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Movie Review: Justin Bieber: Never Say Never (G)

bieberBy: Roxana Hadadi

Guess what, parents? You’re never getting these 105 minutes back. And your kid probably will never be as rich as Justin Bieber.

Remember the screaming hordes of girls that used to nearly at the sight of the Beatles? Well, the girls you see in “Justin Bieber: Never Say Never” are kind of like that, except for where John, Paul, George and Ringo eventually stood for something. What does the Biebs stand for? Underage opulence, brightly colored sweatshirts with studded hearts on the sleeve and $750 haircuts. In this economy!

But I digress.

It’s easy to poke fun at any pop star, really (what would gossip blogs do without them?), but Bieber puts himself out there with this flick, a biopic of sorts that takes a look at his 16 years of life so far. Part documentary, part concert film, “Never Say Never” paints Bieber as the savior of pop music in a mostly inspirational light. He did it, so can you! Believe in yourself, nothing is out of your grasp! Let the clichés flow, people.

Is Justin Bieber talented? Yes. Is his monumental success impressive? Yes. Is there any point to this movie? No.

If you’re a Bieber fan, you probably already know all these details about his life: that he started playing drums early, performed in a talent show in his Canadian hometown and was discovered by talent manager Scooter Braun on YouTube. These aren’t new facts to his obsessive followers – is there any other kind? – and the concert footage in the film is just like watching an overly long music video. While the flick tries to give us a narrative framework, ticking down the 10 days until his sold-out concert at Madison Square Garden on Aug. 31, we all know the show is going to be a success. If it wasn’t, there’d be no movie.

But Bieber fans are relentless. You’ll see that in the film, which delights in showing us screaming girl after screaming girl, all holding signs and wearing T-shirts proclaiming their love for the teen. “I think about him, like, 99 percent of my life,” says a young girl wearing way too much lipstick. They’re inspired by the fact that his dream to be a famous singer “just like, came true,” and they hold out hope that one day he’ll marry all of them. “We’ll all be his wife,” another girl confidently says. If TLC is looking for another cast for “Sister Wives,” look no further than “Never Say Never.”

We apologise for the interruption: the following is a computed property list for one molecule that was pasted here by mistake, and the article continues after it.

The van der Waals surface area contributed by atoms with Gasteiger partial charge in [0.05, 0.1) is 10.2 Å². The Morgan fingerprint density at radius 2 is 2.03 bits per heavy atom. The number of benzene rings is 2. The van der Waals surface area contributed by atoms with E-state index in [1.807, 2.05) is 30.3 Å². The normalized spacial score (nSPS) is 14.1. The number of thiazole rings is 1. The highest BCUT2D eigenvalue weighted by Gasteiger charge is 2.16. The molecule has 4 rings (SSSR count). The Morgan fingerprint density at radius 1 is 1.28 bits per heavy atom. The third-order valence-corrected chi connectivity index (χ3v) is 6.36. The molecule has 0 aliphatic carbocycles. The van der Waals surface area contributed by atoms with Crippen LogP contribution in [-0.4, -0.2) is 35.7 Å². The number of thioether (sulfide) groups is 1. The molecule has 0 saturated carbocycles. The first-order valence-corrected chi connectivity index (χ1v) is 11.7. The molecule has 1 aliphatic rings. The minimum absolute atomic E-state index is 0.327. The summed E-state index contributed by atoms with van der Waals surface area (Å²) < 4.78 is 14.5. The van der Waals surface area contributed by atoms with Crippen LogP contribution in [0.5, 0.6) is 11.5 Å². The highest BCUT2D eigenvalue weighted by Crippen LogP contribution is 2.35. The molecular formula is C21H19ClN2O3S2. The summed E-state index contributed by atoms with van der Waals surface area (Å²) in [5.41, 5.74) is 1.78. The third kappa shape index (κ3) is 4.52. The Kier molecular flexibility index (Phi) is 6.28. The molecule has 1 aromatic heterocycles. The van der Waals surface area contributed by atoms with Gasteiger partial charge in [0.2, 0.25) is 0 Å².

What drives these girls so wild is Bieber’s charisma, which is undeniable. The film begins with interviews with his mother and grandparents, who glowingly discuss how his mother raised him alone after she and Bieber’s father broke up when he was about 10 months old; as a young mother, she wanted to give her son everything. And when he began showing an inclination toward music and a strong sense of rhythm – which you see through countless home videos of him playing drums and guitar – she decided to encourage the interest. That led to him competing in an “American Idol”-like competition in his hometown and Bieber and his mother uploading videos of his performances on YouTube. Though the clips were meant only for his relatives, the vignettes of him belting songs by performers like Ne-Yo got him noticed by thousands of people on YouTube and by Braun, who would eventually sign him. So the Bieber mania began.

Then the film cuts to August 2010, with Bieber on his 86-performance My World 2.0 tour. As his team looks ahead to the Aug. 31 show at Madison Square Garden, Bieber performs in other places in Ontario, near Bieber’s hometown of Stratford; is joined onstage by people like Boyz II Men and Miley Cyrus; and generally does whatever he wants. He jokes around with his friends. He gets pizza. He plays pranks. And, he also prays a lot, an interesting thing to include – not only is Bieber hardworking and charming, he’s religious too!

Maybe that’s too cynical, but is there anything this film wants us to think Bieber can’t do? He loves his mom, he gets along well with his management team, he’s thankful his dad is now involved in his life, he’s cheeky and funny and well-meaning. He’s changing lives, Braun boasts, by giving out prime seats to fans and inspiring people everywhere.

But inspiring them to do what, exactly? “Never Say Never” gives us all surface but no substance, since the film doesn’t show us Bieber performing real charity, like helping out the disabled or underprivileged, and it doesn’t follow fans who are inspired to pursue their own musical interests because of Bieber. Instead, about half of the film is spent showing us performances, which while at times impressive visually because of his stage design (not because of the 3-D, which only lets us think Bieber is reaching specifically toward us while singing his ballads) aren’t providing us with another side to the kid. And maybe that’s just it: Bieber is a kid, and before he truly becomes an icon – or, you know, even an adult – maybe he shouldn’t have a movie.

“Never Say Never” is rated G, so it’s theoretically appropriate for all audiences (the only real scandalous part is Miley Cyrus’s outfits, which are criminally short). In the words of the Biebs himself, though, do you need to see it? Baby, baby, baby, no.

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